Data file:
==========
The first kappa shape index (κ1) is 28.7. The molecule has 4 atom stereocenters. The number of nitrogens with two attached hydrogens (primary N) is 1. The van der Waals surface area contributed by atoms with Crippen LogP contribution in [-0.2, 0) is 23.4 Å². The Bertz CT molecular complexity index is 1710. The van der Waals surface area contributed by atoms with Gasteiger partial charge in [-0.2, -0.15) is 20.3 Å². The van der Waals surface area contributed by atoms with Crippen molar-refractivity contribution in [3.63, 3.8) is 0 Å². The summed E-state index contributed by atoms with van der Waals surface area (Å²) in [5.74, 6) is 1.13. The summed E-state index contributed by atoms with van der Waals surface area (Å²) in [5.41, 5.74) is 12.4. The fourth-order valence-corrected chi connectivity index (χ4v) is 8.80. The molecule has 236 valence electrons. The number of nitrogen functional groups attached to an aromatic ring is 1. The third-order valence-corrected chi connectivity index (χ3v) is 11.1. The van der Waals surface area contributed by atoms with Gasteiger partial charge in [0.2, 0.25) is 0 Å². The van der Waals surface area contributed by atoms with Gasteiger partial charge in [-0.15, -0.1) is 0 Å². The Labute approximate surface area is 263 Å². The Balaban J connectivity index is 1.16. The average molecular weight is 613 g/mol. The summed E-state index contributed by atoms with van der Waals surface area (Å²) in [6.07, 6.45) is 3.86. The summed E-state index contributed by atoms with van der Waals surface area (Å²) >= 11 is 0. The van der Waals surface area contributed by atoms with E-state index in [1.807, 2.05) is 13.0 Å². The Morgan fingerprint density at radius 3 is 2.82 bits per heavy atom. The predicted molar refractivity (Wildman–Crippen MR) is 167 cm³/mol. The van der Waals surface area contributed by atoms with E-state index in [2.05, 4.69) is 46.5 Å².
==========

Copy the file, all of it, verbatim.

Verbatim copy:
The first kappa shape index (κ1) is 28.7. The molecule has 4 atom stereocenters. The number of nitrogens with two attached hydrogens (primary N) is 1. The van der Waals surface area contributed by atoms with Crippen LogP contribution in [-0.2, 0) is 23.4 Å². The Bertz CT molecular complexity index is 1710. The van der Waals surface area contributed by atoms with Gasteiger partial charge in [-0.2, -0.15) is 20.3 Å². The van der Waals surface area contributed by atoms with Crippen molar-refractivity contribution in [3.63, 3.8) is 0 Å². The summed E-state index contributed by atoms with van der Waals surface area (Å²) in [5.74, 6) is 1.13. The summed E-state index contributed by atoms with van der Waals surface area (Å²) in [5.41, 5.74) is 12.4. The fourth-order valence-corrected chi connectivity index (χ4v) is 8.80. The molecule has 236 valence electrons. The number of nitrogen functional groups attached to an aromatic ring is 1. The third-order valence-corrected chi connectivity index (χ3v) is 11.1. The van der Waals surface area contributed by atoms with Gasteiger partial charge in [0.2, 0.25) is 0 Å². The van der Waals surface area contributed by atoms with Gasteiger partial charge in [-0.15, -0.1) is 0 Å². The Labute approximate surface area is 263 Å². The Balaban J connectivity index is 1.16. The average molecular weight is 613 g/mol. The summed E-state index contributed by atoms with van der Waals surface area (Å²) in [6.07, 6.45) is 3.86. The summed E-state index contributed by atoms with van der Waals surface area (Å²) >= 11 is 0. The van der Waals surface area contributed by atoms with E-state index in [1.807, 2.05) is 13.0 Å². The Morgan fingerprint density at radius 3 is 2.82 bits per heavy atom. The predicted molar refractivity (Wildman–Crippen MR) is 167 cm³/mol. The van der Waals surface area contributed by atoms with E-state index in [2.05, 4.69) is 46.5 Å².